Teacher efficacy, teacher expectations, and tolerance level for children with special needs
The purpose of this study was to examine relationships among general educators' efficacy, expectations, and tolerance levels for the academic and behavioral challenges typically presented by students with special needs. In addition, this study examined the relationship between measures of teacher efficacy at a domain and task-specific level. One hundred eight elementary school teachers from Scottsdale, Arizona participated in the study. Teachers were asked to respond to a 3-part survey that measured teacher efficacy at a domain level for academic instruction and behavior management, teacher expectations and tolerance level for students' academic skills and social behaviors, and teacher efficacy in addressing specific academic or behavioral tasks. Kendall's tau-b was used to analyze the relationship between teachers' expectations and tolerance and their efficacy for promoting or managing corresponding students' academic skills and social behaviors. The relationship between task-specific efficacy and teachers' expectations and tolerance levels was only partially supported. The Pearson's product-moment correlation was used to analyze the relationship between teacher expectations and teacher tolerance levels. A moderate relationship was noted. The Pearson's product-moment correlation was also employed to analyze the relationship between measures of teacher efficacy at the domain level and at the task specific level. Results supported a moderate correlation between the 2 levels of measurement within teaching domains. However, high correlations were observed within measurement levels across teaching domains. These results emphasized the need for more coherent measurement of teachers' expectations and tolerance levels for academic skills and social behaviors, as well as other aspects of teacher expectations and tolerance as they relate to the successful inclusion of students with special needs in general education settings. In addition, more needs to be understood about the nature of teacher efficacy across teaching tasks and appropriate measurement across levels of specificity. Exploring the thought processes and sources of information teachers use in making efficacy judgments when faced with academic and behavioral challenges may clarify these issues.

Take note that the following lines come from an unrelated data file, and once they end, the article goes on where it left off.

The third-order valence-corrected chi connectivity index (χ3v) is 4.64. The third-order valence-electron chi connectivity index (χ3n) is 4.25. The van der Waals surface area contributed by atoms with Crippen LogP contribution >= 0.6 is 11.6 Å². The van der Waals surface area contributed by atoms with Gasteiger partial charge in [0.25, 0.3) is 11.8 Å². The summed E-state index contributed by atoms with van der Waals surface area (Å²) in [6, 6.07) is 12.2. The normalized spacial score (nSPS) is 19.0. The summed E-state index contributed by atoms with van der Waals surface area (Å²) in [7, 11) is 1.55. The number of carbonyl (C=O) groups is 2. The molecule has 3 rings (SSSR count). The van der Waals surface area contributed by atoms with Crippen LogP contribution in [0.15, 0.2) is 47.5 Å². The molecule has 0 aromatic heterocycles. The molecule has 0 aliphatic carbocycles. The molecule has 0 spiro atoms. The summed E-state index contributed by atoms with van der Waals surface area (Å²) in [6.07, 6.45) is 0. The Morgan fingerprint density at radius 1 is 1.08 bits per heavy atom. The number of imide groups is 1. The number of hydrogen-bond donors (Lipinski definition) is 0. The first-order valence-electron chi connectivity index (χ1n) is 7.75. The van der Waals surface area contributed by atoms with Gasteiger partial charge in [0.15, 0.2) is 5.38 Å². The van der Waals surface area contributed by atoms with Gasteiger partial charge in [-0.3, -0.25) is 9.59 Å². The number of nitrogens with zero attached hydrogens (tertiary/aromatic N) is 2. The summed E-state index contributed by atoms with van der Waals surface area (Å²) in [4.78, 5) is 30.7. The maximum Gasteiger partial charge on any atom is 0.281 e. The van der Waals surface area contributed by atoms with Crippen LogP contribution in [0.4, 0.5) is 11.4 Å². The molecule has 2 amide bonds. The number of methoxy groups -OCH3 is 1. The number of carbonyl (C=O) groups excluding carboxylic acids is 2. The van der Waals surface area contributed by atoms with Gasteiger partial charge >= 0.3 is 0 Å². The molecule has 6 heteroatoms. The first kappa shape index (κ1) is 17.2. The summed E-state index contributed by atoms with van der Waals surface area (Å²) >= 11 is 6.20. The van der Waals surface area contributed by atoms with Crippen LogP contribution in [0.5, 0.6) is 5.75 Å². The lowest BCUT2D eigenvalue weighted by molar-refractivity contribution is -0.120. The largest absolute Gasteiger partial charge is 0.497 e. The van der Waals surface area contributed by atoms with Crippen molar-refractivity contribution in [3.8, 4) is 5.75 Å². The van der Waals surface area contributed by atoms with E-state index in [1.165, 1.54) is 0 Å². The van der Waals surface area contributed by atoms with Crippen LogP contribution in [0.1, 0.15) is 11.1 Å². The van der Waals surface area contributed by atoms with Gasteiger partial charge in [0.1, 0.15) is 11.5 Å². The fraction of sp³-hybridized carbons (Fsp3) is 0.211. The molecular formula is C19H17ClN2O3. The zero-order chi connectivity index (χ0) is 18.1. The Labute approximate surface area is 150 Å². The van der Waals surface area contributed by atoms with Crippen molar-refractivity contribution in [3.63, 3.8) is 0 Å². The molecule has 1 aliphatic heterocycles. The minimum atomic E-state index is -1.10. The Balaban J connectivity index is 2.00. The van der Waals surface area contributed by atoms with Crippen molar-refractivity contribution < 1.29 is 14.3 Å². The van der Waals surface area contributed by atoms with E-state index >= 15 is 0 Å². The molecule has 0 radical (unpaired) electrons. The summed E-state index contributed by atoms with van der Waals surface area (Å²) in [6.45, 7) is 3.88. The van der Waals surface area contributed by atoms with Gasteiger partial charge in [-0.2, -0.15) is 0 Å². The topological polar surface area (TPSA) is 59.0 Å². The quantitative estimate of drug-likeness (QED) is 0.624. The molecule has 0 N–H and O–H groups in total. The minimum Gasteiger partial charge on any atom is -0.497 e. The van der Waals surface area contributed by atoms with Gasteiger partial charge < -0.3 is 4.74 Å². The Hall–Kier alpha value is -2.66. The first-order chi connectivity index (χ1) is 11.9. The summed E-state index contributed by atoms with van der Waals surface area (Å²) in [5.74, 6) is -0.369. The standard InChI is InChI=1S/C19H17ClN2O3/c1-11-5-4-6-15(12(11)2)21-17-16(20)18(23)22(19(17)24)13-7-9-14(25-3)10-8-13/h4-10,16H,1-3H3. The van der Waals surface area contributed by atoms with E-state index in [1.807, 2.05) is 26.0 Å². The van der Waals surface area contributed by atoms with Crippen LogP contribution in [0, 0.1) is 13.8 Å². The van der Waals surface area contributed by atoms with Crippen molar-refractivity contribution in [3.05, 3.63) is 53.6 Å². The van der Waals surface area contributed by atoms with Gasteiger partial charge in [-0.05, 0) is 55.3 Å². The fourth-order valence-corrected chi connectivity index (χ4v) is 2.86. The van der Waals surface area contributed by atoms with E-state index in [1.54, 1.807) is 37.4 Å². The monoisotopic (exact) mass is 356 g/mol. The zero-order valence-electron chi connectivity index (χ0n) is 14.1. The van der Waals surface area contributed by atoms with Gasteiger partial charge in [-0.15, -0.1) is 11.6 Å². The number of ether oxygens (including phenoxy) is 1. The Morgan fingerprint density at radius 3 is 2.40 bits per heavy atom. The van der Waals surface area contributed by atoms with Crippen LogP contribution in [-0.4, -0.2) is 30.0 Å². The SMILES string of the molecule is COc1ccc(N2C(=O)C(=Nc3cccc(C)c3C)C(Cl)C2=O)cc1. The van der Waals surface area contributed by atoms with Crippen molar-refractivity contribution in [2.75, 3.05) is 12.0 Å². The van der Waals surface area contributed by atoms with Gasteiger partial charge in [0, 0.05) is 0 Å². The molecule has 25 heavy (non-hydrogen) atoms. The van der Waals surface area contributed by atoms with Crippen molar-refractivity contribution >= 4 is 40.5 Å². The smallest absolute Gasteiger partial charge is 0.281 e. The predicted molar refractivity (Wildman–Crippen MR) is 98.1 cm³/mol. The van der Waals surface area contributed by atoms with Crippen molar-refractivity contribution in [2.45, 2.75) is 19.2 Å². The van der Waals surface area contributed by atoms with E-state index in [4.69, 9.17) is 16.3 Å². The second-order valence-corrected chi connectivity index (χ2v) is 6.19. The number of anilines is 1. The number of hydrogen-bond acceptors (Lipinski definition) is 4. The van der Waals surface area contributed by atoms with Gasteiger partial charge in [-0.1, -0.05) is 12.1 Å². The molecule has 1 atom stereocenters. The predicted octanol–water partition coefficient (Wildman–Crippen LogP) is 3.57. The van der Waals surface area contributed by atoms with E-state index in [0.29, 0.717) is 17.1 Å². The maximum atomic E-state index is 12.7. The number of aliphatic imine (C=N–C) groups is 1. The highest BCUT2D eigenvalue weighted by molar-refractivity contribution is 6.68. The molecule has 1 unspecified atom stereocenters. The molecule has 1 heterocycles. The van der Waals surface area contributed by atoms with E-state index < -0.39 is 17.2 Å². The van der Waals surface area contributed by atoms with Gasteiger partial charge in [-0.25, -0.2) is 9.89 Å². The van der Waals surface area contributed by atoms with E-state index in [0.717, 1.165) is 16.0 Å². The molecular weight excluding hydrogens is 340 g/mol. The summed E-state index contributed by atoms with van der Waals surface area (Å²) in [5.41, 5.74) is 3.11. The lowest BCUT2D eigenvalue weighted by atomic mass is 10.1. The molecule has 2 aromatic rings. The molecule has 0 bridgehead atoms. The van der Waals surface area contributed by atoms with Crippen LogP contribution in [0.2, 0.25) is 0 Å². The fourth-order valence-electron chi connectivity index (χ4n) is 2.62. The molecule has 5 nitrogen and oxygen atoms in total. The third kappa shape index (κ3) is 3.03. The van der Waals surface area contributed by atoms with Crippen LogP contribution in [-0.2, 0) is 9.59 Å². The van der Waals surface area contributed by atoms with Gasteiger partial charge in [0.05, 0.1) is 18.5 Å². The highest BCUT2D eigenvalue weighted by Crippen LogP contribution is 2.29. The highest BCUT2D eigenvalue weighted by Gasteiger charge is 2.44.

Educational psychology|Special education
Kuyers, Gina Lyn, "Teacher efficacy, teacher expectations, and tolerance level for children with special needs" (2002). ETD Collection for Fordham University. AAI3056143.